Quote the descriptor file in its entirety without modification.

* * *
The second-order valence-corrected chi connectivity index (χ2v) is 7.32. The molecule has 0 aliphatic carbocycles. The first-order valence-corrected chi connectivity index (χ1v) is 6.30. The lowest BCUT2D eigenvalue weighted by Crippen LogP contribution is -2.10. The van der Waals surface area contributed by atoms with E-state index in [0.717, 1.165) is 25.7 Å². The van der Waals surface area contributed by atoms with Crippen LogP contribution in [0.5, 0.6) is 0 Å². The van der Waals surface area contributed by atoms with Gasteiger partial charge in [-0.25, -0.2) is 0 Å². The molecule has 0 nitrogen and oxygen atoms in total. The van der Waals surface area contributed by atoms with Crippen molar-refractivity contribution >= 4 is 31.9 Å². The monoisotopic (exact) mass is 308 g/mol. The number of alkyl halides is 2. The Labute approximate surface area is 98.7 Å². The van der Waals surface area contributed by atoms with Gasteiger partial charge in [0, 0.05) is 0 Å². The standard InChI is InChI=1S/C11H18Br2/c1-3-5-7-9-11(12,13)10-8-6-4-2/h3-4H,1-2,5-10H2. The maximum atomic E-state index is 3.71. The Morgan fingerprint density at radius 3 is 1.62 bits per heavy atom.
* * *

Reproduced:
The second-order valence-corrected chi connectivity index (χ2v) is 7.32. The molecule has 0 aliphatic carbocycles. The first-order valence-corrected chi connectivity index (χ1v) is 6.30. The lowest BCUT2D eigenvalue weighted by Crippen LogP contribution is -2.10. The van der Waals surface area contributed by atoms with E-state index in [0.717, 1.165) is 25.7 Å². The van der Waals surface area contributed by atoms with Crippen LogP contribution in [0.5, 0.6) is 0 Å². The van der Waals surface area contributed by atoms with Gasteiger partial charge in [-0.25, -0.2) is 0 Å². The molecule has 0 nitrogen and oxygen atoms in total. The van der Waals surface area contributed by atoms with Crippen molar-refractivity contribution >= 4 is 31.9 Å². The monoisotopic (exact) mass is 308 g/mol. The number of alkyl halides is 2. The Labute approximate surface area is 98.7 Å². The van der Waals surface area contributed by atoms with Gasteiger partial charge in [0, 0.05) is 0 Å². The standard InChI is InChI=1S/C11H18Br2/c1-3-5-7-9-11(12,13)10-8-6-4-2/h3-4H,1-2,5-10H2. The maximum atomic E-state index is 3.71. The Morgan fingerprint density at radius 3 is 1.62 bits per heavy atom.